If you are on a statin drug, it’s important to know that they can lower your levels of three key nutrients: vitamin D, vitamin E and co-enzyme Q10. This may result in unwanted side effects, especially the muscle pains which can cause some people to stop taking them.
Vitamin D3 is made in your skin during spring and summer when ultra-violet rays interact with a precursor substance known as 7-dehydrocholesterol. As its name suggests, this is derived from cholesterol and, as statins are designed to reduce your cholesterol production, this precursor may be in short supply so that, even with sun exposure (when the UV index is greater than 3) you may not synthesise sufficient vitamin D to meet your needs. This is a growing recognition that people who are taking a statin are at risk of vitamin D deficiency, one symptom of which is muscle pain – the most common side effect of statin medication.
In a recent study, 134 people who were both intolerant of statins due to muscle pains, and had low vitamin D levels, were given high dose vitamin D supplements to normalise their blood levels. When they were rechallenged with a statin, their muscle pains did not return in most cases. With vitamin D supplements, over 88% tolerated the statin for at least six months, and after two years of continuing vitamin D treatment, 95% still tolerated their statin.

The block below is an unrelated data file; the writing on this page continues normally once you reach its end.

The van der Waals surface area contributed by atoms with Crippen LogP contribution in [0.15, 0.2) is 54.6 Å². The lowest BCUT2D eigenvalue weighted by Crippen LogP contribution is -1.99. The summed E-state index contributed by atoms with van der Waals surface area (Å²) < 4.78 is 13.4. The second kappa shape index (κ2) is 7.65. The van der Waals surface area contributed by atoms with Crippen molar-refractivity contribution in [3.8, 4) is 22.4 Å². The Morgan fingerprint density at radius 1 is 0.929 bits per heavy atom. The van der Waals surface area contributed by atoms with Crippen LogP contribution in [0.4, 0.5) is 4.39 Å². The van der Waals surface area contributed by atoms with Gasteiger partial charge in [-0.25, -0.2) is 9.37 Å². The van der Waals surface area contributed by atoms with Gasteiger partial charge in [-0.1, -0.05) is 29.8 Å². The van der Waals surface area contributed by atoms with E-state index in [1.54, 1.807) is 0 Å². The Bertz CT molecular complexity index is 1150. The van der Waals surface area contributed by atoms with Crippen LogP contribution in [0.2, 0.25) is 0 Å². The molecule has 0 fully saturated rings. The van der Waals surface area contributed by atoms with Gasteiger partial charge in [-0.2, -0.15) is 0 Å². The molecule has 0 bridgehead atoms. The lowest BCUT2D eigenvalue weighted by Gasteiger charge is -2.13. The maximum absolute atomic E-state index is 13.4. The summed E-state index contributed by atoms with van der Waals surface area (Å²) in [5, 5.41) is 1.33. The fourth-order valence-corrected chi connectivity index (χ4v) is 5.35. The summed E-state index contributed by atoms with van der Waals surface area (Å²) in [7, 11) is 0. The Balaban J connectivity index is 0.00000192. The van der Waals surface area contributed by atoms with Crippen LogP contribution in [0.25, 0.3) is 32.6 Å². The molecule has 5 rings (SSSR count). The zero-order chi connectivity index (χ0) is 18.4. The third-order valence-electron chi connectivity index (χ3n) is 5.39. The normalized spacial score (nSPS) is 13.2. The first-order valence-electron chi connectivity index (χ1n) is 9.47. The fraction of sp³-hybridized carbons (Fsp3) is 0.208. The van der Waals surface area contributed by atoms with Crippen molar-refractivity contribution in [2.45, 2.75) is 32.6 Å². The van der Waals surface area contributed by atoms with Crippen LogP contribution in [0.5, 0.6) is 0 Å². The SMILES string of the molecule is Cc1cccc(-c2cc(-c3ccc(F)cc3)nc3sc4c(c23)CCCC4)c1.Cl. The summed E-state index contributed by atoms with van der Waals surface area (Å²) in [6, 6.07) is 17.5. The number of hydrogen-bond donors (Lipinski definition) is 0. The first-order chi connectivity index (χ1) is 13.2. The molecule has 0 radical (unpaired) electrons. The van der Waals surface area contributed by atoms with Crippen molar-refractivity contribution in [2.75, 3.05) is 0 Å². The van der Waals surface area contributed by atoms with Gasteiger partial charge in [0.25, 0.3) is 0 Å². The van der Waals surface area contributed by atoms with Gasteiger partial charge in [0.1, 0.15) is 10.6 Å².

Taking a statin also lower blood levels of fat-soluble vitamin E by as much as 17% and can halve circulating levels of co-enzyme Q10 within two to four weeks. These are both important antioxidants which protect ‘bad’ LDL-cholesterol from oxidation to help protect against hardening and furring up of the arteries. Co-enzyme Q10 is vital for energy production in cells – especially muscle cells. Co-enzyme Q10 deficiency may also contribute to statin-associated muscle pains. Taking co-enzyme Q10 supplements also has the potential to decrease muscle pain associated with statin therapy, and to reverse early muscle weakness and fatigue.
Taking co-enzyme Q10 does not affect the cholesterol-lowering action of statin drugs.
By Dr Sarah Brewer, originally published on www.drsarahbrewer.com. Twitter: @DrSarahB